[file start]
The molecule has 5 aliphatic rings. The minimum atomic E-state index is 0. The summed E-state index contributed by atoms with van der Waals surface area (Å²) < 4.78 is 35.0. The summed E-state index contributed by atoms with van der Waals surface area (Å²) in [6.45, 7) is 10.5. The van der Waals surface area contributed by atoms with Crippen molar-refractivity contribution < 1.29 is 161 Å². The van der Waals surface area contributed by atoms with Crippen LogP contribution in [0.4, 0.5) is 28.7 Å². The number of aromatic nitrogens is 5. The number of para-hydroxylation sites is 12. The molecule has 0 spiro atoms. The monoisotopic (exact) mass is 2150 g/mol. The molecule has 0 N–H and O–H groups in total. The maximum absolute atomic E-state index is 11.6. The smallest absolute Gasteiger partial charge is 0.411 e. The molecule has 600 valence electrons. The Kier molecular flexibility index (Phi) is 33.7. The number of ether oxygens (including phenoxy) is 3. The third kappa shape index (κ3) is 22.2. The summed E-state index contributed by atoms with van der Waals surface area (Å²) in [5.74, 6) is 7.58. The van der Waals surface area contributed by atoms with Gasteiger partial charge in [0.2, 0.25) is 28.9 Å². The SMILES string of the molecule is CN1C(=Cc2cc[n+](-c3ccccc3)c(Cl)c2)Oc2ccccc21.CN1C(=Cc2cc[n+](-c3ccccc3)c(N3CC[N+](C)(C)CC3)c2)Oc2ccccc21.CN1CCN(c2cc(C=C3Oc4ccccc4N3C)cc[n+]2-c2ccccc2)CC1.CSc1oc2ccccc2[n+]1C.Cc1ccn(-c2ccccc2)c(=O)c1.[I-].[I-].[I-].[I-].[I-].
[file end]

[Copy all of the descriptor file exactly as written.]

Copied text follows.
The molecule has 5 aliphatic rings. The minimum atomic E-state index is 0. The summed E-state index contributed by atoms with van der Waals surface area (Å²) < 4.78 is 35.0. The summed E-state index contributed by atoms with van der Waals surface area (Å²) in [6.45, 7) is 10.5. The van der Waals surface area contributed by atoms with Crippen molar-refractivity contribution < 1.29 is 161 Å². The van der Waals surface area contributed by atoms with Crippen LogP contribution in [0.4, 0.5) is 28.7 Å². The number of aromatic nitrogens is 5. The number of para-hydroxylation sites is 12. The molecule has 0 spiro atoms. The monoisotopic (exact) mass is 2150 g/mol. The molecule has 0 N–H and O–H groups in total. The maximum absolute atomic E-state index is 11.6. The smallest absolute Gasteiger partial charge is 0.411 e. The molecule has 600 valence electrons. The Kier molecular flexibility index (Phi) is 33.7. The number of ether oxygens (including phenoxy) is 3. The third kappa shape index (κ3) is 22.2. The summed E-state index contributed by atoms with van der Waals surface area (Å²) in [5.74, 6) is 7.58. The van der Waals surface area contributed by atoms with Gasteiger partial charge in [0.2, 0.25) is 28.9 Å². The SMILES string of the molecule is CN1C(=Cc2cc[n+](-c3ccccc3)c(Cl)c2)Oc2ccccc21.CN1C(=Cc2cc[n+](-c3ccccc3)c(N3CC[N+](C)(C)CC3)c2)Oc2ccccc21.CN1CCN(c2cc(C=C3Oc4ccccc4N3C)cc[n+]2-c2ccccc2)CC1.CSc1oc2ccccc2[n+]1C.Cc1ccn(-c2ccccc2)c(=O)c1.[I-].[I-].[I-].[I-].[I-].